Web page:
Angela Natividad's Live & Uncensored!

20 December 2007

On Ensuring Social Networks Benefit, Rather than Harm, the Enterprise

MessageLabs has released a white paper called Online Social Networking: The Employer's Dilemma.

Its purpose is to distill the rift between social networking's popularity, and UK employers' attempts to yank it out of the workplace.

Social Networking Casualties

According to the white paper, social networking isn't the miracle of productivity some would have you believe it is.

Last we heard, the average active Facebooker logs onto the site about seven times a day. That's a lot of poking. "Social networking sites can be both addictive and time-consuming, damaging employee productivity," the paper reads. "Employees may spend an excessive amount of time on these sites."

No, we're not referring to the "social networking" implementation in your latest enterprise CMS.

Your employees network, all right -- on Facebook, MySpace and any of the hundreds of thousands of blogs of which they might be big fans. And productivity isn't the only thing that suffers; one fell (and totally traceable) comment made on your IP, or one irresponsible photo found on some intern's profile, and your company's image can be hurt, too.

"Employers may be identified and there is always the possibility of derogatory comments or disclosure of commercially sensitive information being made by an employee, which then becomes a permanent feature online," the paper preaches.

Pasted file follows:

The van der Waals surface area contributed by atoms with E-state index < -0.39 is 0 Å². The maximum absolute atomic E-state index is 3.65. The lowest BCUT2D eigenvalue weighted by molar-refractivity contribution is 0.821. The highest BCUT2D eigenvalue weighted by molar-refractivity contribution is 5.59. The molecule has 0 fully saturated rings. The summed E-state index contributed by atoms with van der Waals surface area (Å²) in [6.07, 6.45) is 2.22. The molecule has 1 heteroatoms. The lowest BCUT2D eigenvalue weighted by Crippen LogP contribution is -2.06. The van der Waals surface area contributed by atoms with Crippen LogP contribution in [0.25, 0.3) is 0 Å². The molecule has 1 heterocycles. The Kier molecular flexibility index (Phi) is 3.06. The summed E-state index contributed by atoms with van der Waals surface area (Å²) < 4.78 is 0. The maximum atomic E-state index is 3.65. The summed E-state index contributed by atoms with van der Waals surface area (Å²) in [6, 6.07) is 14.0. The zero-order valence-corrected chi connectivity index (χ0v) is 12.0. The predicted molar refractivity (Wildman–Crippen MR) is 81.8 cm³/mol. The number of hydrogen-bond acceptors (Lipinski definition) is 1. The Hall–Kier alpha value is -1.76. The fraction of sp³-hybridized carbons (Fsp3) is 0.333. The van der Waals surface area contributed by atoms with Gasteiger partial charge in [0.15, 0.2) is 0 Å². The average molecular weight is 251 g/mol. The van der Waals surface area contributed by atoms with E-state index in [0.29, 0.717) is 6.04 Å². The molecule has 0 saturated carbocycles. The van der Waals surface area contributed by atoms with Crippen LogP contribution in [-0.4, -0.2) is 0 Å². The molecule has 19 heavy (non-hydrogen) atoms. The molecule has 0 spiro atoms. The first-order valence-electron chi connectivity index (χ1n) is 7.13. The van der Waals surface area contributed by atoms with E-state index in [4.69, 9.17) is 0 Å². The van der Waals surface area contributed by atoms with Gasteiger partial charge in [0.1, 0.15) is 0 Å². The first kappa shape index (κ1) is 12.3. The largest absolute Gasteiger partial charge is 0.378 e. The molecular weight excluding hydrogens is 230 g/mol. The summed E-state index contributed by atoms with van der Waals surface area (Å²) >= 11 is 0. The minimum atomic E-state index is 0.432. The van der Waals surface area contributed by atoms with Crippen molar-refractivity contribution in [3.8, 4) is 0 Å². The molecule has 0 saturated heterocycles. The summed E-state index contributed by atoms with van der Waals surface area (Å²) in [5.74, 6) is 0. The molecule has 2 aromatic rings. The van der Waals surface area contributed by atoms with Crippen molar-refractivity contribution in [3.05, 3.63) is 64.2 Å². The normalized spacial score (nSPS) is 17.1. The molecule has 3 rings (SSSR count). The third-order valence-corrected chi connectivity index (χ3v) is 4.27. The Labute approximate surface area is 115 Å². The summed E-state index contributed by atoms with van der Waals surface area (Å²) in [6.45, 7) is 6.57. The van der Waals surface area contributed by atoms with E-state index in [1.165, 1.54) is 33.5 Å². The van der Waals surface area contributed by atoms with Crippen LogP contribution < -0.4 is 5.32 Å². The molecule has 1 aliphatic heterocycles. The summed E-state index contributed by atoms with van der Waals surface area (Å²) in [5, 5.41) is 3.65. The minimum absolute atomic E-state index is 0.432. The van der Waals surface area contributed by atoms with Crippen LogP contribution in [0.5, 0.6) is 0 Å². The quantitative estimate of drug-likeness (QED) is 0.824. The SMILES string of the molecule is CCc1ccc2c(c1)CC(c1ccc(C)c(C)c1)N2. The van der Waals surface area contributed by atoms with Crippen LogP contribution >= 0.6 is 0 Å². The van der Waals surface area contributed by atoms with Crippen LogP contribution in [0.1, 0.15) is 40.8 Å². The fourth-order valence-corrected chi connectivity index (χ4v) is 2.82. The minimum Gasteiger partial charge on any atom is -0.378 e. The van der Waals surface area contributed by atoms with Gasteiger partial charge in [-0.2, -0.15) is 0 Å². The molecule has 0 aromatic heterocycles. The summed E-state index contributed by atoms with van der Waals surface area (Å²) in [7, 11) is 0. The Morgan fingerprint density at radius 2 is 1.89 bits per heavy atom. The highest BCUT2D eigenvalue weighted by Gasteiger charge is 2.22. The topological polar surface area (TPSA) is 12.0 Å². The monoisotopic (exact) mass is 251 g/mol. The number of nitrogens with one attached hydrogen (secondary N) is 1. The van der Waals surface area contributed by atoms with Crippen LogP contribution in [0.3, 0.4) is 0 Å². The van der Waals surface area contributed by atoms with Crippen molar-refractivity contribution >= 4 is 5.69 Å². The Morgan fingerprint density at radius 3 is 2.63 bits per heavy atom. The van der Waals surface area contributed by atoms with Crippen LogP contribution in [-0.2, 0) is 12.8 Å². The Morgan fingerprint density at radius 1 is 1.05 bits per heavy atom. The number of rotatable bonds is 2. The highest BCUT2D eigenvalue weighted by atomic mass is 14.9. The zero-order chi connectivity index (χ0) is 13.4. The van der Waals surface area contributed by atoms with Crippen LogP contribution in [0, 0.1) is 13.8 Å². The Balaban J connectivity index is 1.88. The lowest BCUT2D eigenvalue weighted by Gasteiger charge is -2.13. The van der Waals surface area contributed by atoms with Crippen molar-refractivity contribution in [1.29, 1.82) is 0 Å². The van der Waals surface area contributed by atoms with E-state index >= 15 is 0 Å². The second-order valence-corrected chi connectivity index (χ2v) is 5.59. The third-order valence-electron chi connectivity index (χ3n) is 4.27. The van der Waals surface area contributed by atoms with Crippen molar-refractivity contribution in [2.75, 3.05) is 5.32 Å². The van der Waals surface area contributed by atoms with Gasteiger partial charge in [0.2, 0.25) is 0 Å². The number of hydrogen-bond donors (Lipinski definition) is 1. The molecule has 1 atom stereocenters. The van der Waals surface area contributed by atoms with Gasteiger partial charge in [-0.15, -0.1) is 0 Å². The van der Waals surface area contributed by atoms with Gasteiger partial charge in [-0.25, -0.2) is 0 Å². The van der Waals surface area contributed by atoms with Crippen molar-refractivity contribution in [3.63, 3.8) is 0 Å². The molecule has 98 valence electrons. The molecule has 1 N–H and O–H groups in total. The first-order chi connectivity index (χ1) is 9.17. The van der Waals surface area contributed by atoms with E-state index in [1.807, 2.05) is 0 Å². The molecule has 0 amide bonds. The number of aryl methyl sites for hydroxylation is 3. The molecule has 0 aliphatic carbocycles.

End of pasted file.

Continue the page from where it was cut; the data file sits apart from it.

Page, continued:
Damage Control

While an employer's within his rights to ban social networking from the workplace entirely (indeed, at least 43 percent of UK-based employers have), said employer is probably in for a morale backlash of epic proportions.

There are cases in which social networking is beneficial:
  • It is easy to maintain casual, friendly contact with valuable affiliates
  • It gives you insight on popular trends amongst those in your network (Facebook Newsfeed, anyone?)
  • Loose information on social networks, like user-generated reviews, can prove valuable -- even crucial -- to making product purchasing decisions
  • Strangely enough, appearing on a social network may construe a sign of legitimacy. Check out this story in which Steve Webb, a parliament member and one of the UK's Liberal Democrats, was kicked off Facebook on suspicion that he wasn't the genuine Steve Webb. Havoc ensued!
In other words, it isn't social networks that are bad; it's lack of education about the pitfalls and the possibilities.

Get it together!
  • Educate your employees about the merits -- and dangers -- of social networking
  • Consider compiling an enforceable and clear Acceptable Use Policy
  • Make sure social networking behavior observes any regulatory policies that apply to you. eDiscovery may prove especially sticky for Stateside companies. Under eDiscovery, any digital information they convey -- even on their blogs -- during office time falls under jurisdiction of the company. It can be used against the enterprise in a lawsuit, in some cases. And employers have the right to track all of it. With that said...
  • Use your best discretion to track employees' social networking behavior
Whatever you do, don't ignore the phenomenon.

"Given the ever-growing popularity of such sites and the potential consequences for employers of employee misuse, simply ignoring the issue can only lead to problems for the unwary employer," MessageLabs warns.

Download the MessageLabs social networking white paper, or check out what they've got on tap. (Did I mention they're a web security firm?)

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